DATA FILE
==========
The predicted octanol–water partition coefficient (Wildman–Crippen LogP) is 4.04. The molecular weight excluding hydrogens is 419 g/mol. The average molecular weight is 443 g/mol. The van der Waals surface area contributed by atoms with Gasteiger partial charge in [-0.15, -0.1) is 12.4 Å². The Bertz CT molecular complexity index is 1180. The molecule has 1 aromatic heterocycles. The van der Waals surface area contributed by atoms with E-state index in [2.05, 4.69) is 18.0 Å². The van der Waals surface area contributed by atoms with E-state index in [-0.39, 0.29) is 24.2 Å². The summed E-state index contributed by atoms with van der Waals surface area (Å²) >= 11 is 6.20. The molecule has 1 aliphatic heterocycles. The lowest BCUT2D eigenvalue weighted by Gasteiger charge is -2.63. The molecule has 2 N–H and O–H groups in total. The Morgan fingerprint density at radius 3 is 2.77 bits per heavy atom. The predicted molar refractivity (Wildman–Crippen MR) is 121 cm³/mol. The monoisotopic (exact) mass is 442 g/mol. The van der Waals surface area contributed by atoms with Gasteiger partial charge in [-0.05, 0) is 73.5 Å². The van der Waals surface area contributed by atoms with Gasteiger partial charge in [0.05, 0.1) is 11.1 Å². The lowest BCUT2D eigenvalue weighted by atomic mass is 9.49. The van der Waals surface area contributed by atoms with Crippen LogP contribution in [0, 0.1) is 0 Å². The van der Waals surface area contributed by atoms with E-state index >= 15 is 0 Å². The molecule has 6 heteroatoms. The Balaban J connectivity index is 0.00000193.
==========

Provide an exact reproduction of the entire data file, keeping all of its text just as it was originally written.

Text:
The predicted octanol–water partition coefficient (Wildman–Crippen LogP) is 4.04. The molecular weight excluding hydrogens is 419 g/mol. The average molecular weight is 443 g/mol. The van der Waals surface area contributed by atoms with Gasteiger partial charge in [-0.15, -0.1) is 12.4 Å². The Bertz CT molecular complexity index is 1180. The molecule has 1 aromatic heterocycles. The van der Waals surface area contributed by atoms with E-state index in [2.05, 4.69) is 18.0 Å². The van der Waals surface area contributed by atoms with E-state index in [-0.39, 0.29) is 24.2 Å². The summed E-state index contributed by atoms with van der Waals surface area (Å²) >= 11 is 6.20. The molecule has 1 aliphatic heterocycles. The lowest BCUT2D eigenvalue weighted by Gasteiger charge is -2.63. The molecule has 2 N–H and O–H groups in total. The Morgan fingerprint density at radius 3 is 2.77 bits per heavy atom. The predicted molar refractivity (Wildman–Crippen MR) is 121 cm³/mol. The monoisotopic (exact) mass is 442 g/mol. The van der Waals surface area contributed by atoms with Gasteiger partial charge in [-0.05, 0) is 73.5 Å². The van der Waals surface area contributed by atoms with Gasteiger partial charge in [0.05, 0.1) is 11.1 Å². The lowest BCUT2D eigenvalue weighted by atomic mass is 9.49. The van der Waals surface area contributed by atoms with Crippen LogP contribution in [0, 0.1) is 0 Å². The van der Waals surface area contributed by atoms with E-state index >= 15 is 0 Å². The molecule has 6 heteroatoms. The Balaban J connectivity index is 0.00000193.